Kevin Stooksbury’s Star Trek Exploration Set
It looks like you have just about every ST kit ever made on your site built up except for a K-7 Space Station and an Exploration Set! Well…
I got this retro kit on Ebay in a torn and crushed box for a good price. Part of the Tricorder was glued together and a couple of parts were missing, but the major assemblies were basically all there. Surprisingly, the kit still had the instruction sheet in the box. My memory of the model was pretty hazy as I was 3 or 4 years old when these were out, but when I really looked at the parts I was amazed at how different they were in comparison to the “Original Series” TV props. As I did some reserach, I became convinced that this kit was based on the simplified, stylized designs of the “Star Trek Animated Series”. Those not familiar with this aspect of Trek can find various sites with pictures and cel frames of the hand props and ships online…anyway, the cartoon Trek started in 1974, and was primarily directed at kids. The prop kits are slightly less than 1/2 the size they should be, so they were a perfect scale for children to work with.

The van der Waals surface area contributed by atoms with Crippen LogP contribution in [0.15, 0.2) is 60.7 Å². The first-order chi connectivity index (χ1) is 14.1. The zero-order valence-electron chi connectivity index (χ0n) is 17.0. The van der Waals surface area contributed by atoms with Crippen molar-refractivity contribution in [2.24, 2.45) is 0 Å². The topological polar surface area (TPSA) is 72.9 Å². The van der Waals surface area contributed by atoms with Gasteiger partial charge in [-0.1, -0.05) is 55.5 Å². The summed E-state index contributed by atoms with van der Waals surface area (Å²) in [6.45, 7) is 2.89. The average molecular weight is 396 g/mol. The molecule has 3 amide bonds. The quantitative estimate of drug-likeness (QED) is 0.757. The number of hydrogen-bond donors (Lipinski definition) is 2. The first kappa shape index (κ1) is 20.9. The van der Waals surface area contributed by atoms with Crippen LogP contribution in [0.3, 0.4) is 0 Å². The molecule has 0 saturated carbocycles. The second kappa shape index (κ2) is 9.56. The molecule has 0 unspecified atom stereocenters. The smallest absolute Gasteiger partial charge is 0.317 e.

The building process was tedious – not because of the difficulty of the kits themselves – they are very crude – but because I was working backwards, restoring the models and making up for missing parts as I went along. Many of the parts present were broken and most of the chrome plated parts were scratched up and peeling. The fit of the major components was typical for a kit of this era. Once I built them up, I painted them according to my “Animated” sources. The major mods I made were:
PHASER: Replaced broken off emitter with a clear cast resin part, replaced knocked off control knob on the back with a part from my spares box, added the “LED” , the brass colored pin on the phaser II body, and cut a clear “power setting” dial out of plastic rod.
COMMUNICATOR: Added the three colored LED light bulbs and laid some wire mesh over the speaker.
TRICORDER: Modified the control knobs, cut out the viewing screen to give it depth and backed it with clear sheet plastic.
When I was finishing it all off, I had to make decals on my computer – the original sheet was long gone. I opted to paint the Tricorder screen “TV screen blue” rather than replicate the AMT provided black and white decal of “Balok”. I hope the TV Cult Man viewers enjoy seeing this kit – I had not seen one in 25 years and could barely remember what they looked like built up! This kit is getting really hard to find and most of the time they are just sealed up in a box. Also, it is interesting to see the 1970’s take on the props, inaccurate as it may be – models have come a long way over the years!